This question already has an answer here:

I asked this question before, but maybe on the wrong audience at math.stackexchange.com. So, sorry for the redundancy.

I sat up a mixed-effects linear model with the dependent variable log-transformed (in order to get it normal distributed and as it is common with this kind of data in scientific publications).

log10(y) ~ = 0 + var1:var2 + var1:var2:cov1 + var1:var2:cov2

var1 and var2 define the treatments, and cov1 and cov1 are numerical covariables (regressors). I'm working with lme() in R btw. All fixed effects are significant and a consequent multiple comparisons of means (glht()) works also: Detection of significant differences of different treatments. Now I wonder how to interpret the model estimates quantitatively, i.e. the intercepts per treatment compared by glht().

The answer of Nworno on Linear mixed effect model interpretation with log transformed dependent variable says:

Regarding the interpretation of the intercept, it's a bit more complicated to translate it clearly, because it's related to the Region random effect. Here you have a random effect on the intercept, hence its value depends on the value of the categorical Region variable. The value -1.112047 showed in your output is the intercept value for the base value of the Region variable (i.e. Region category encoded as 0). In any case, there is no need for the intercept to be equal to the mean of the reponse variable, intercept is simply the expected value of your response variable when all other [in]dependent variables are equal to zero.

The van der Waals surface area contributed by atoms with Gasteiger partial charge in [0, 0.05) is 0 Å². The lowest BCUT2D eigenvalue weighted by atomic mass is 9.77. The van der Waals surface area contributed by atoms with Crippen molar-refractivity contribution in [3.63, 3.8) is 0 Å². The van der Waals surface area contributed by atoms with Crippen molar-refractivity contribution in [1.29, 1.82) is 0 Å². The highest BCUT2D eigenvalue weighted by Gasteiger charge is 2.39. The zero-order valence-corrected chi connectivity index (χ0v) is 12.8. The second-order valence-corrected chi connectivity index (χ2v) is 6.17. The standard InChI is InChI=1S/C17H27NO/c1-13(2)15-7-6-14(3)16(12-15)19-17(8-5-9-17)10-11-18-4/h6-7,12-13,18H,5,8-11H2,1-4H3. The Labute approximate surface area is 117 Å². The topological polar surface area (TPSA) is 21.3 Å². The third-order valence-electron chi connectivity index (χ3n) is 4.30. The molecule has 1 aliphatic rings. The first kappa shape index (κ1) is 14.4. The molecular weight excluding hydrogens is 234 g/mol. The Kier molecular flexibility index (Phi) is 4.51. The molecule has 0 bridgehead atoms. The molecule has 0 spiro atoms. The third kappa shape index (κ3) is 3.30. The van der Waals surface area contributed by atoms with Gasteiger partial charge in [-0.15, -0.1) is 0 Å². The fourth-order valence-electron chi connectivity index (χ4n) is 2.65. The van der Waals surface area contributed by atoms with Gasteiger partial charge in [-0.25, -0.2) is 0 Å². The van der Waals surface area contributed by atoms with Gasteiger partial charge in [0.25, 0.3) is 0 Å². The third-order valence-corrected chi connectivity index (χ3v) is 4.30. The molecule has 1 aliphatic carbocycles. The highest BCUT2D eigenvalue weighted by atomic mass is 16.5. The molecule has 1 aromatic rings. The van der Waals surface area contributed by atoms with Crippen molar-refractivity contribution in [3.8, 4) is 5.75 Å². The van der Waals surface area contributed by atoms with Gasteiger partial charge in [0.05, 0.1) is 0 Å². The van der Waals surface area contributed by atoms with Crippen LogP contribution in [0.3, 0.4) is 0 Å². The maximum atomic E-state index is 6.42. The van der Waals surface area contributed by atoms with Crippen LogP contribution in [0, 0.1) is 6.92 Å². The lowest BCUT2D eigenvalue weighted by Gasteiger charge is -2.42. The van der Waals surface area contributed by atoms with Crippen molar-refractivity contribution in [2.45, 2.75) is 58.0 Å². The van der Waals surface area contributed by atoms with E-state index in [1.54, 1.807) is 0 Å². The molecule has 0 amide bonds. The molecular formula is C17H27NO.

Independent covariables on zero makes no sense in my case. Therefore I standardized them to their respective mean. So ´glht()´ compares the log10 of the measured factor (the dependent variable) when the independent covariables are on their mean value, right?

Then my question is, regardless if mean-levels of the independent variables are to be expected in reality, are the back-transformed intercepts per treatment (10^intercept) valid values in the initial unit? Are there mathematical restrictions or can I interpret those back-transformed values as the model predictions at the specific level of independent variables?

Hopefully this edit specified my question. Otherwise I'm open to further suggestions. Thanks in advance.


marked as duplicate by Robert Long, mdewey, Michael Chernick, kjetil b halvorsen, Peter Flom Apr 12 at 13:33

This question has been asked before and already has an answer. If those answers do not fully address your question, please ask a new question.

  • $\begingroup$ I don't see why my question is a duplicate. The linked post is about the coefficients influence on the measured value. I want to know about the intercepts. Can someone explain, please? $\endgroup$ – Clem Snide Apr 23 at 9:15